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Pension Regulators Launch First Auto Enrolment Prosecution

The Pension Regulators have launched the first ever auto-enrolment prosecution. In a landmark case, the first of its kind, the Pensions Regulator is launching a prosecution against Stott Tours from Oldham.

Allegedly the bus company deliberately avoided enrolling staff into a workplace pension and subsequently is being accused of failing to comply with the auto-enrolment law.

Under section 45 of the Pensions Act 2008, the company’s Managing Director, Alan Stott, is accused of consenting or conniving in the company’s offence, or allowing it to be committed under neglect.

Pensions expert Tom Barton from Pinsent Masons believes the prosecution marks a new stage in the evolution of automatic enrolment and has said, “There have been plenty of fines dished out for non-compliance with auto-enrolment legislation.  These have generally resulted from procedural errors and oversights including the not-very-good excuse of running out of time. But the use of powers under section 45 is something new. Here we have an employer apparently engaging in intentional non-compliance, which is a serious business.”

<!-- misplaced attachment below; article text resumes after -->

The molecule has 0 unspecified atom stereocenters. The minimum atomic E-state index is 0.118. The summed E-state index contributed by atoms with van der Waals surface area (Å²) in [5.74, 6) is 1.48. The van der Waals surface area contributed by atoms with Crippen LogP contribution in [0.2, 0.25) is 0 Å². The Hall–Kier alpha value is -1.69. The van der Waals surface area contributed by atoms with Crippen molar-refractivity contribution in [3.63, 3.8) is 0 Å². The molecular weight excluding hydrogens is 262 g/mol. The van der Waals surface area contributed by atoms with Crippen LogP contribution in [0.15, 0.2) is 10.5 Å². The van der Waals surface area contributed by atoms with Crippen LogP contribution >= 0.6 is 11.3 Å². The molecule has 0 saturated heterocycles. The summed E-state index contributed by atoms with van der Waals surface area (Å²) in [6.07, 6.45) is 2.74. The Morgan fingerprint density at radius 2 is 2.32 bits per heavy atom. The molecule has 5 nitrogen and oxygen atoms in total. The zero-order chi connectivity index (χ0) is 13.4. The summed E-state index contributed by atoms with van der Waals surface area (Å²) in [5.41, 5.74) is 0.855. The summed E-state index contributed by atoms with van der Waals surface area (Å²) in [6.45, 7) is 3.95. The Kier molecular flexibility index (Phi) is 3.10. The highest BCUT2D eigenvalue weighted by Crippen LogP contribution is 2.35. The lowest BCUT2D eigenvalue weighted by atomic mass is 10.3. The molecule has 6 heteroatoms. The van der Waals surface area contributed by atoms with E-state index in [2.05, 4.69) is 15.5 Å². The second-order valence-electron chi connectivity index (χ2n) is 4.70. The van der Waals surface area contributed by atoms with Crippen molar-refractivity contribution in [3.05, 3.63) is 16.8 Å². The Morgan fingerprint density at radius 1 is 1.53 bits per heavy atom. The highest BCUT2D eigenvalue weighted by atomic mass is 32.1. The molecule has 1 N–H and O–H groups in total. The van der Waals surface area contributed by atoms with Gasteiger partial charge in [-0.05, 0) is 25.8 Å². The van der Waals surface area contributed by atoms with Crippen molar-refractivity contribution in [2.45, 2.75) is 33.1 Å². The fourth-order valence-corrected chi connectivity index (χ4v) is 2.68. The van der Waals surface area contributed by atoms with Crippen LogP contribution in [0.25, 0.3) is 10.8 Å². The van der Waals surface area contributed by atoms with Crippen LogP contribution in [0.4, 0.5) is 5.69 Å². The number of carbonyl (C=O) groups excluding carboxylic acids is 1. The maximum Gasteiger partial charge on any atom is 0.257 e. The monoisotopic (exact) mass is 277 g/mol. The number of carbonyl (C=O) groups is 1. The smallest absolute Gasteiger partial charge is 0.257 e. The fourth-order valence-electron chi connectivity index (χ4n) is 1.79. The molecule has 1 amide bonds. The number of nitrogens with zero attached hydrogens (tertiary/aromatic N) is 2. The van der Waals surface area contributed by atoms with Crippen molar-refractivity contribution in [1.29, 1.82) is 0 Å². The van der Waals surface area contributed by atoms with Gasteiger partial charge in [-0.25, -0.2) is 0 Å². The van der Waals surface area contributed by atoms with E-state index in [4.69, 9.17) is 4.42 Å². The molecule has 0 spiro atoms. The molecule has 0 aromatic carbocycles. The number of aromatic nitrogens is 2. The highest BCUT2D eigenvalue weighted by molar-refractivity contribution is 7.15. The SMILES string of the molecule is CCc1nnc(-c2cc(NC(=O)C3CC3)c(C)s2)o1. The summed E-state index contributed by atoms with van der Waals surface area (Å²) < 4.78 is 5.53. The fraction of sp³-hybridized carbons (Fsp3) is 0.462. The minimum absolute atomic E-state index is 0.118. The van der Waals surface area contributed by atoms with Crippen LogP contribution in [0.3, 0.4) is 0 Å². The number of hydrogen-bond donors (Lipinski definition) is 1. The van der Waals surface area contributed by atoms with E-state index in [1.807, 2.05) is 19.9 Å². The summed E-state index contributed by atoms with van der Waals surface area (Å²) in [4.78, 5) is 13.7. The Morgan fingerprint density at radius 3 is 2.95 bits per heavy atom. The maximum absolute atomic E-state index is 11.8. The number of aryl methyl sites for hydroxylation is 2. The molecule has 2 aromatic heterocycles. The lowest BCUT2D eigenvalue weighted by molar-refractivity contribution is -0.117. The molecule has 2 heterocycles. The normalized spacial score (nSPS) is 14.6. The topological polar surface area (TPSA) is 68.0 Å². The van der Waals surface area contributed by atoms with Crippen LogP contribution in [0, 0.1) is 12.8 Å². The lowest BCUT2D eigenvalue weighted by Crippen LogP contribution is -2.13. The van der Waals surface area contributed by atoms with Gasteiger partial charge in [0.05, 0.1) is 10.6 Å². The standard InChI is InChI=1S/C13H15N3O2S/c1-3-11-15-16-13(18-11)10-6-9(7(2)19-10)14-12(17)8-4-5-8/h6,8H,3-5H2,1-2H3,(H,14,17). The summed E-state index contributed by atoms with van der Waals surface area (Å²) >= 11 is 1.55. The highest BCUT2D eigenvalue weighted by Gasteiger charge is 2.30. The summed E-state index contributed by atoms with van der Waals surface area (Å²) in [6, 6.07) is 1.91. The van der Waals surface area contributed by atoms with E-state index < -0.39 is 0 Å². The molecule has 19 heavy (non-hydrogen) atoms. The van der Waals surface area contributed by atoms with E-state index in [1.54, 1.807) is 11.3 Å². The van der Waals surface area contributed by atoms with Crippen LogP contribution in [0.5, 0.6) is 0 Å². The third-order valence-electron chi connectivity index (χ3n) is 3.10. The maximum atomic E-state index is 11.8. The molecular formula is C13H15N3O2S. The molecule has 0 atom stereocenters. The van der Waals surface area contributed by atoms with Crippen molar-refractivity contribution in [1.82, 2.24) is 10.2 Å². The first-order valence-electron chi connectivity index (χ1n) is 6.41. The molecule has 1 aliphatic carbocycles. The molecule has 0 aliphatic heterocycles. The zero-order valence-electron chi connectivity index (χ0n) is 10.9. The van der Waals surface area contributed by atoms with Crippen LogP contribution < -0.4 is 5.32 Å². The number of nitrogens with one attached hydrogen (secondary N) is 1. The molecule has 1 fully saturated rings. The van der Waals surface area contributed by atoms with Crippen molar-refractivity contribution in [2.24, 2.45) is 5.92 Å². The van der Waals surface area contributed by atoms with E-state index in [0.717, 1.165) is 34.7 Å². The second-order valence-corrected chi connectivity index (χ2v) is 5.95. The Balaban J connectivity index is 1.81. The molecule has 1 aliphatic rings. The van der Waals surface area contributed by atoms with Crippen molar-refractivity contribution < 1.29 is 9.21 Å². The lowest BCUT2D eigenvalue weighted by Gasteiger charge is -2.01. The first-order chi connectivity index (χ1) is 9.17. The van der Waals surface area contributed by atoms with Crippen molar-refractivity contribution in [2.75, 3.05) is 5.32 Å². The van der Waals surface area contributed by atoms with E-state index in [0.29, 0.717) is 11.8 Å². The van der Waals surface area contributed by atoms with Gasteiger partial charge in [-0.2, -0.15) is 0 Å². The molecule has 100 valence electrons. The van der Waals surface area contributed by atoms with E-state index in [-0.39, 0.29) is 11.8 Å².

“The policymakers have decided that workers are entitled to contributory pensions and it’s as simple as that. If employers want to get in the way of that policy intention then, ultimately, we’re not just talking about fines, we’re potentially talking about a spell behind bars,”

In 2012 auto-enrolment was phased in starting with larger employers and by February 2018 all employers will be obliged to provide a suitable pension scheme.

The rules state employers must automatically enrol workers into a scheme that meets specific minimum requirements.

If you would like to find out more about workplace pensions and how Ethos can help, don't hesitate to get in touch with us on 01302 244977.

In a warning sign to non-compliant companies the regulator has previously sent out fines. Between April and June 2017, it issued 4794 fines who failed to meet their obligations.

Offences can result in a two-year prison sentence, if tried in Crown Court, or an unlimited fine if tried in a Magistrates’ Court.

This information is intended to provide a general review of certain topics and its purpose is to inform but not to recommend or support any specific investment or course of action. The tips may not apply, or be suitable, to everyone and you should contact us for advice if you are unsure whether this is the case.


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Publish date: 9th November 2017

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